Nor has the new French leader minced his words on Vladimir Putin, whom Sarkozy, during his election campaign last spring, said was "covered in blood" due to his war policies in Chechnya.
Regardless of whether Putin recalls that provocative comment when he welcomes Sarkozy to the Kremlin for a two-day visit starting on October 9, there's little doubt the Russian leader has noted the new tone in Paris since Sarkozy moved into the Palace d'Elysee on May 16.
"France speaks openly about things that it doesn't like about recent developments in Russia," says Jacques Rupnik, a French political scientist. "President Sarkozy even used the word, there's a certain 'brutalization' of Russian politics. Well, this is not exactly [the] diplomatic language we were used to. So, yes, that is a change, there is a greater sensitivity to the problems of internal democratic developments in Russia."
Embracing Eastern Europe
For an idea of where Paris now stands vis-a-vis Russia, consider how Sarkozy spent the run-up to his official visit to Moscow.
After visiting Hungary, his father's native land, in September, Sarkozy traveled to Bulgaria on October 4. Standing before reporters in Sofia, Sarkozy, in a comment perhaps never before made by a French president, announced that he is "half-Eastern European."
To many in the region, it was a clear statement of solidarity with the former "captive peoples" of the ex-Soviet bloc. But Sarkozy then accused Russia of "complicating" the world's problems in a thinly veiled reference to Moscow's stance on Kosovo.
The next day, on October 5, Sarkozy welcomed to Paris pro-Western Ukrainian President Viktor Yushchenko, whose tussles with Russia have become in a way emblematic of the struggle of ex-Soviet republics to emerge from Moscow's shadow.
Perhaps to drive home the point before meeting Putin, Sarkozy is today in talks with the leaders of new EU members Poland and the Czech Republic, two former Soviet satellites well-known for their deep-seated suspicions of Moscow.
Andre Glucksmann, a French philosopher and commentator, says that from the start of his election campaign Sarkozy made it clear he would seek to put freedom and human rights at the center of his foreign policy.
"The difference with Chirac, the previous president, is that Sarkozy prefers the new members of the European Union to Putin" Glucksmann says. "And of course you know that Chirac was a very good friend of Putin, whom he awarded with the highest award of the republic [the Legion of Honor award] about [two weeks] before the assassination of Anna Politkovskaya."
Sending A Clear Message To Moscow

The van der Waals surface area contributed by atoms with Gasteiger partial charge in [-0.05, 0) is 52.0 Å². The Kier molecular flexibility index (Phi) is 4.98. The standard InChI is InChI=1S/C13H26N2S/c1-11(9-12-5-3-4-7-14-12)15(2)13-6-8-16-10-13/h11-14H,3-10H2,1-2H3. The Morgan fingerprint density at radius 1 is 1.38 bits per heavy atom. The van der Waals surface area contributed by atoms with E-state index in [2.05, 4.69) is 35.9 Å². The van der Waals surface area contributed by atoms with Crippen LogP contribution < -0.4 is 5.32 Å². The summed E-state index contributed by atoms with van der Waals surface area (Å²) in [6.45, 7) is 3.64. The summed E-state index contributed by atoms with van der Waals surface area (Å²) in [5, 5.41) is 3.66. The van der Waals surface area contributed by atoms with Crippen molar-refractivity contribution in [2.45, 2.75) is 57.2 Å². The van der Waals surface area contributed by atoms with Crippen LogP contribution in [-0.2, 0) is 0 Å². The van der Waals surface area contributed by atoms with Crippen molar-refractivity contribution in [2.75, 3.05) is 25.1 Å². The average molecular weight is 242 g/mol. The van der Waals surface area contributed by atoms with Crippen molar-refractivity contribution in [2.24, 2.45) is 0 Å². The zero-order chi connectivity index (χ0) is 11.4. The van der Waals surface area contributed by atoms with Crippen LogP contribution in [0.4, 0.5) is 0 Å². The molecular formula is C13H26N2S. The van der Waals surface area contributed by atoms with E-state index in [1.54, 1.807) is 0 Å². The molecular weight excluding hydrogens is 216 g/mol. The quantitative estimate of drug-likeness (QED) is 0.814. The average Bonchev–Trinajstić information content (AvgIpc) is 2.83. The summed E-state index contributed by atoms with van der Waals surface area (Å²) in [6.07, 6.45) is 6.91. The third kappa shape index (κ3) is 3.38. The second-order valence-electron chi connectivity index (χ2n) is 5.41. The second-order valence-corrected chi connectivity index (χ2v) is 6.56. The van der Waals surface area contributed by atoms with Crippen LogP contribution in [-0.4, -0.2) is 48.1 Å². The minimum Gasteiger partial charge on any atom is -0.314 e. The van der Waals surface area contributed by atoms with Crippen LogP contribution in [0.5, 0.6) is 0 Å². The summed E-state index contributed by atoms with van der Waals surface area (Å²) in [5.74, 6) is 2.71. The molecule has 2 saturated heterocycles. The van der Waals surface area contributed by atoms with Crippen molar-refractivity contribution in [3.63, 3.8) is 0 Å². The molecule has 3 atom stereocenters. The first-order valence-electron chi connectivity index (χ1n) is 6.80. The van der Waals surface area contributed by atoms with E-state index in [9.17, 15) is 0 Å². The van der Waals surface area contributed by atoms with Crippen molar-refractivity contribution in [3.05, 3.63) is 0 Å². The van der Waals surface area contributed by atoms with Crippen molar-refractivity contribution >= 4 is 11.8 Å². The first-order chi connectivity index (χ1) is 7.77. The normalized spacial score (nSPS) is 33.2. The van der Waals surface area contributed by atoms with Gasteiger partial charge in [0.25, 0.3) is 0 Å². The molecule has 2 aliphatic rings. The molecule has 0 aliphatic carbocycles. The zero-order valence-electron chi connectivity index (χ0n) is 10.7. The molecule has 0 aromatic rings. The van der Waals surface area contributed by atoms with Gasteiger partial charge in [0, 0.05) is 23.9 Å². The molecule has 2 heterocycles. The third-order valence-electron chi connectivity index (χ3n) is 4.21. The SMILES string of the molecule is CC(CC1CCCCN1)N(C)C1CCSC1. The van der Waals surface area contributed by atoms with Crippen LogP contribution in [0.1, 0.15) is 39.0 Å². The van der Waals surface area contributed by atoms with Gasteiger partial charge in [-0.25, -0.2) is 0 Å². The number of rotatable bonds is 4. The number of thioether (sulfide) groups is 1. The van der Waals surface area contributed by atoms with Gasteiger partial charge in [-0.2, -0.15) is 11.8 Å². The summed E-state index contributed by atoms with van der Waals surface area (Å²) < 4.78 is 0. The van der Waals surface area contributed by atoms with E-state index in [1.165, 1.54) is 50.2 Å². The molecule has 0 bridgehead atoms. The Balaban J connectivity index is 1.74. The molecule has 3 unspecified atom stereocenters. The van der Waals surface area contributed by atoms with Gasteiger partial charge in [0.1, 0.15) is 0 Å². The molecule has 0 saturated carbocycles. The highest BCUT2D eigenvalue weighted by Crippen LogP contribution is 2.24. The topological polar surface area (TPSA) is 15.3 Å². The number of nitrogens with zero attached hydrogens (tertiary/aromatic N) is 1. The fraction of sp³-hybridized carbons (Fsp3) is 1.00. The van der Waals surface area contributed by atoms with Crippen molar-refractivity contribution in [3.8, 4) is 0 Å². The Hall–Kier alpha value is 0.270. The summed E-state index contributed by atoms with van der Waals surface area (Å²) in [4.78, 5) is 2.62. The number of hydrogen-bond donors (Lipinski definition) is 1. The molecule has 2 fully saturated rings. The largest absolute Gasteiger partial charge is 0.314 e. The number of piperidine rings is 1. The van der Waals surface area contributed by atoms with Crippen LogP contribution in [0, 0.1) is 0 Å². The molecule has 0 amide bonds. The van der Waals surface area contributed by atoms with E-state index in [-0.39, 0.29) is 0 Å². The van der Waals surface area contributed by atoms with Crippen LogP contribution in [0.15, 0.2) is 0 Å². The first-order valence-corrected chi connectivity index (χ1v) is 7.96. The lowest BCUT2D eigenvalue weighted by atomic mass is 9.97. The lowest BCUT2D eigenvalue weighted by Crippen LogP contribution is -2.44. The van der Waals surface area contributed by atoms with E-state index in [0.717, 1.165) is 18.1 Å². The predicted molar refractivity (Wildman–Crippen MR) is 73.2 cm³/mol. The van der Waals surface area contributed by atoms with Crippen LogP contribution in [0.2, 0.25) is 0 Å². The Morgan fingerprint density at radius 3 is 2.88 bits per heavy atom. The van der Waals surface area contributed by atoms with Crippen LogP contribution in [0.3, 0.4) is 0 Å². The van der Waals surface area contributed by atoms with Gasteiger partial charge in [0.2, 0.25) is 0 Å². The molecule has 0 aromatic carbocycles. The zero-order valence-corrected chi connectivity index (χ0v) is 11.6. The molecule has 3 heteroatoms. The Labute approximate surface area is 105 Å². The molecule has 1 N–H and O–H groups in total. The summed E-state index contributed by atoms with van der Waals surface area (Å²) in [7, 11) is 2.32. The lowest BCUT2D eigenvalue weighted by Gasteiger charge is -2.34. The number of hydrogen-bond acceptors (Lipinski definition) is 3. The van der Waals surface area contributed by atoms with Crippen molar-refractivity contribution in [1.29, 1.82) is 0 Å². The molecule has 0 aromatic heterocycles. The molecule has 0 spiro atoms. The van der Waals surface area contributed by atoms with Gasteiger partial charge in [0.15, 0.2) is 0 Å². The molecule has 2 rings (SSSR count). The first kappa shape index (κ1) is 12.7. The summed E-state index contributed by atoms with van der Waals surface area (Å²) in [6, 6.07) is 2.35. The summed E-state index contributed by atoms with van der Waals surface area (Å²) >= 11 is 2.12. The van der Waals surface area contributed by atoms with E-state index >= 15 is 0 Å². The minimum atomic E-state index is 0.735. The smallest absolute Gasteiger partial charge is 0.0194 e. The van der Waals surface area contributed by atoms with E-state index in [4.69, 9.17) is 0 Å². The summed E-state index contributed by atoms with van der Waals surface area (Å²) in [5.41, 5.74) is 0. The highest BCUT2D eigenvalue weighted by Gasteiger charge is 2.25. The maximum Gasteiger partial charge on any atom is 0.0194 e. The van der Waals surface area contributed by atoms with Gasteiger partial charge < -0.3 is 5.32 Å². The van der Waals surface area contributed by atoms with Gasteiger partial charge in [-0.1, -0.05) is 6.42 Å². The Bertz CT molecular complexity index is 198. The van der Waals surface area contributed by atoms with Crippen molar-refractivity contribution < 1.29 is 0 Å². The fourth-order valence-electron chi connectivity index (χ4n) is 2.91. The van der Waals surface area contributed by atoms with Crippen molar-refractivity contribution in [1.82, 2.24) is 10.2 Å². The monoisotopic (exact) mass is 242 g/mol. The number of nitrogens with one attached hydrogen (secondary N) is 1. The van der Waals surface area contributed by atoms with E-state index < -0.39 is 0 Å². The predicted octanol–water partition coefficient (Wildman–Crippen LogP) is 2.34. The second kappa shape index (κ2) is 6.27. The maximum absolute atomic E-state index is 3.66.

Sarkozy's separate talks in Paris today with Poland's Lech Kaczynski and Czech Prime Minister Mirek Topolanek also send a message to Moscow.
Both countries are in the process of negotiating the hosting of elements of a U.S. missile-defense shield that Putin vehemently opposes and calls part of a NATO design to encircle Russia.
French officials have said the talks were not scheduled deliberately ahead of Sarkozy's Moscow trip. But according to French media reports, Kaczynski will be pushing for French support for the missile base, as well as backing for Georgian membership in NATO, into whose military structure Sarkozy also hopes to return France.
Topolanek is expected to discuss European policies with Sarkozy, as both countries are set to drive upcoming EU policy. In July, Paris assumes the six-month rotating EU Presidency, with Prague taking over in January 2009.
Under Chirac, France had been cool to both the U.S. missile-defense plan and NATO offering Tbilisi a Membership Action Plan, a first step toward joining the trans-Atlantic military alliance.
On Georgia, Glucksmann believes Sarkozy has already made clear his change of heart. "Sarkozy has hosted [Georgian President Mikheil] Saakashvili, while the previous president, Chirac, always refused to," he says.
During talks in Moscow last month, French Foreign Minister Bernard Kouchner reportedly did not discuss either missile defense or Georgia's NATO plans. Some observers suggested that meant Paris has higher priorities with Moscow -- such as Iran, energy, and Kosovo, which France wants to see achieve independence.
Of course, French diplomats say the country's deepening relations with Eastern Europe have nothing to do with policy toward Russia. And it remains unclear whether France will accept any of the requests from Poland or the Czech Republic.
But Sarkozy's weeklong embrace of Eastern Europe and consistent criticism of Russia do suggest he's unlikely to swap principles for Russian support on any single issue -- even after the gates of the Kremlin welcome him on October 9.
(Andre Glucksmann and Jacques Rupnik spoke with RFE/RL on the sidelines of the annual Forum 2000 conference in Prague, which brings together politicians, businesspeople, and academics to discuss themes of social concern. This year, the theme is "Freedom and Responsibility.")
OVER THE NEXT HURDLE: Bruce Jackson, president of the Project on Transitional Democracies, gave RFE/RL a wide-ranging presentation on issues related to European integration in the Balkans and Eastern Europe, as well as strengthening relations between the West and Central Asia.
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